1. Individuals of Jewish faith or ancestry who, at the beginning of the persecution in 1938 and as late as 1941 were able to leave, flee or emigrate from European countries to countries not under Nazi rule. These individuals did not experience or were not affected by the Holocaust.
  2. A considerable number of Polish Jews who were able to escape between 1939 -1941 during the German invasion of Poland and the Soviet Union. They fled to Russia and remained there until the end of the war and later immigrated to other countries. Although they suffered great hardship in Russia with the rest of the citizens, they were never killed purely on the basis of their Jewish heritage.
  3. Jews from a large part of Romania, even where ghettos were established, who were not deported to K.Z. Camps. They were liberated by the Soviets almost a year before the war ended.
  4. Jewish males from Hungarian force labor camps, who in 1942, were sent behind the front lines in the German occupied Soviet territories, that became POW's (Prisoner's of War) of the Germans and Hungarians in the battlefront in 1942-1943. They remained in the Soviet Union and returned to Hungary or emigrated after the war ended.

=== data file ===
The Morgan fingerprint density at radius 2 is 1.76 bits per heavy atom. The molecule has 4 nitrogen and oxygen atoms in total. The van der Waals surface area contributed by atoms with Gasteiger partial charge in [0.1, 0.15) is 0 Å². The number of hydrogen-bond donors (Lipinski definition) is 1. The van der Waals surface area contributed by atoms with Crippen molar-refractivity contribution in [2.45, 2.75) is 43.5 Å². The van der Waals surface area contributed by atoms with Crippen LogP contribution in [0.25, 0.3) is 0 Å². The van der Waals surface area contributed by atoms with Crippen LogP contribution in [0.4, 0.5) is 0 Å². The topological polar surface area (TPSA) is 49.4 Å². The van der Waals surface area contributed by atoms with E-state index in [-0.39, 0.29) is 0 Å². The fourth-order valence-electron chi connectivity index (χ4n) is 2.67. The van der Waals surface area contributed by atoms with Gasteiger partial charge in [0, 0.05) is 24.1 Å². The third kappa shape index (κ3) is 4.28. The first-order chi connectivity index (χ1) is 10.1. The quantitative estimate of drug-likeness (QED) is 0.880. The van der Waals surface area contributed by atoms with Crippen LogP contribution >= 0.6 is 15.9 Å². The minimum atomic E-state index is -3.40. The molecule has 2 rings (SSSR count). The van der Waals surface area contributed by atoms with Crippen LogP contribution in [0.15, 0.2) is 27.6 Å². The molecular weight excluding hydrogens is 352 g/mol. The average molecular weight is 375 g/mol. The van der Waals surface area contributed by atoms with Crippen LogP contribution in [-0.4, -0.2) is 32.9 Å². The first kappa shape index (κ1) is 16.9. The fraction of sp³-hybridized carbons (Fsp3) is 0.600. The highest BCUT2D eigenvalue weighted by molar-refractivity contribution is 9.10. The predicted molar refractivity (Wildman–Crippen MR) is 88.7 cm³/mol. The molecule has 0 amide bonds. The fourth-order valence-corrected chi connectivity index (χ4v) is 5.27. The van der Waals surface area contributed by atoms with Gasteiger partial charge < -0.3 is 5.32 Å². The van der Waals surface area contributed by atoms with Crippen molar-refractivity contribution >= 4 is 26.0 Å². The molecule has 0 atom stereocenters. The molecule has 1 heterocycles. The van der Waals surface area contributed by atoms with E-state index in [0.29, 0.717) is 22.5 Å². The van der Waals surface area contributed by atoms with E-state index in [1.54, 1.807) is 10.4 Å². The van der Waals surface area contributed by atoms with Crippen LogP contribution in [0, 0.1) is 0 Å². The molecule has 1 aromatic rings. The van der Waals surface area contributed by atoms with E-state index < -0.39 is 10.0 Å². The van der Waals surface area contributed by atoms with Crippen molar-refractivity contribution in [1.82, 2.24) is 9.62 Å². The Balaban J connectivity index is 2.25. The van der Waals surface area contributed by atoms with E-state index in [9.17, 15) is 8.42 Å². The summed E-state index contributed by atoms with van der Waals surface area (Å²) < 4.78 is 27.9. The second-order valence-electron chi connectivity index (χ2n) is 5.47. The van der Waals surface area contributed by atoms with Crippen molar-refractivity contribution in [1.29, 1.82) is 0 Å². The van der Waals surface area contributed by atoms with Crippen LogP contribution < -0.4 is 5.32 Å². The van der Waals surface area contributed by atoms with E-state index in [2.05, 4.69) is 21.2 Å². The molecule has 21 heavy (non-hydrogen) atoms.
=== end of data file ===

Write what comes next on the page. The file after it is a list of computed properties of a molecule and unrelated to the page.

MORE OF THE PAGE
5. Jewish males from Hungarian forced labor camps, that served inside the Hungarian borders, and were exempt from deportation with the rest of the Hungarian Jews to K.Z. Camps in Aushwitz during the period of May-June of 1944. They were later liberated in Hungary in 1944 depending where and when they were found.
  6. Jews living in Hungary in 1944 in certain areas that avoided from deportation. They were liberated from Hungary five months before the end of the war.
  7. Jews from many European countries, primarily females, who managed to hide their Jewish identity and lived in place, even under the Nazi regime, without being exposed as Jews.
  8. Jews that managed to avoid the ghettos or concentration camps and lived under an assumed name as non-Jews (Aryans), with Arian papers they obtained clandestinely.
  9. Jews who lived part or during the entire time in hiding or the protection of a non-Jew.